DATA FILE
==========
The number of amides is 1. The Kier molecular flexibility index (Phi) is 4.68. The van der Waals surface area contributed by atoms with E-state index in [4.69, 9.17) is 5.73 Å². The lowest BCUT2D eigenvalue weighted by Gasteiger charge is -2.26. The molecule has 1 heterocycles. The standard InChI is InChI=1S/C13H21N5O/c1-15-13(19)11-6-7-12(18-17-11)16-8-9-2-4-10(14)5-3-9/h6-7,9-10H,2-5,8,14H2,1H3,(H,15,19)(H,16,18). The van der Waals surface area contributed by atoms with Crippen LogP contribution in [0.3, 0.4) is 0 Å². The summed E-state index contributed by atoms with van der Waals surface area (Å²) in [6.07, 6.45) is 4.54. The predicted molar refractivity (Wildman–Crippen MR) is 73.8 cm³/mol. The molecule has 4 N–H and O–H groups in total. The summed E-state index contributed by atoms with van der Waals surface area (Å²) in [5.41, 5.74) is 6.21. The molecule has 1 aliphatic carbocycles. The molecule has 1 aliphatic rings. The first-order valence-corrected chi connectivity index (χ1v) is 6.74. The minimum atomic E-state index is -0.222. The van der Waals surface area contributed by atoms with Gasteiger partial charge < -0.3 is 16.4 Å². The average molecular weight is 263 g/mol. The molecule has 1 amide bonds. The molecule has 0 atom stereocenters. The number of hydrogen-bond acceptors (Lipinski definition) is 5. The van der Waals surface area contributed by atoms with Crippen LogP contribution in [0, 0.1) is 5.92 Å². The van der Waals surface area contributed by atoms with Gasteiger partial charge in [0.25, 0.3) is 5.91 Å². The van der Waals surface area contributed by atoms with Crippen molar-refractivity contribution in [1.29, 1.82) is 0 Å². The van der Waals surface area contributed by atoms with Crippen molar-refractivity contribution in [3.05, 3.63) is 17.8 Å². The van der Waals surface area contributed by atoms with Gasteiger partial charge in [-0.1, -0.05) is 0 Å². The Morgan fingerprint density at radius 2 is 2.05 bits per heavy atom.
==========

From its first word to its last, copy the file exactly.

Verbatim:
The number of amides is 1. The Kier molecular flexibility index (Phi) is 4.68. The van der Waals surface area contributed by atoms with E-state index in [4.69, 9.17) is 5.73 Å². The lowest BCUT2D eigenvalue weighted by Gasteiger charge is -2.26. The molecule has 1 heterocycles. The standard InChI is InChI=1S/C13H21N5O/c1-15-13(19)11-6-7-12(18-17-11)16-8-9-2-4-10(14)5-3-9/h6-7,9-10H,2-5,8,14H2,1H3,(H,15,19)(H,16,18). The van der Waals surface area contributed by atoms with Crippen LogP contribution in [0.3, 0.4) is 0 Å². The summed E-state index contributed by atoms with van der Waals surface area (Å²) in [6.07, 6.45) is 4.54. The predicted molar refractivity (Wildman–Crippen MR) is 73.8 cm³/mol. The molecule has 4 N–H and O–H groups in total. The summed E-state index contributed by atoms with van der Waals surface area (Å²) in [5.41, 5.74) is 6.21. The molecule has 1 aliphatic carbocycles. The molecule has 1 aliphatic rings. The first-order valence-corrected chi connectivity index (χ1v) is 6.74. The minimum atomic E-state index is -0.222. The van der Waals surface area contributed by atoms with Gasteiger partial charge < -0.3 is 16.4 Å². The average molecular weight is 263 g/mol. The molecule has 1 amide bonds. The molecule has 0 atom stereocenters. The number of hydrogen-bond acceptors (Lipinski definition) is 5. The van der Waals surface area contributed by atoms with Crippen LogP contribution in [0, 0.1) is 5.92 Å². The van der Waals surface area contributed by atoms with Gasteiger partial charge in [0.25, 0.3) is 5.91 Å². The van der Waals surface area contributed by atoms with Crippen molar-refractivity contribution in [1.29, 1.82) is 0 Å². The van der Waals surface area contributed by atoms with Crippen molar-refractivity contribution in [3.05, 3.63) is 17.8 Å². The van der Waals surface area contributed by atoms with Gasteiger partial charge in [-0.1, -0.05) is 0 Å². The Morgan fingerprint density at radius 2 is 2.05 bits per heavy atom.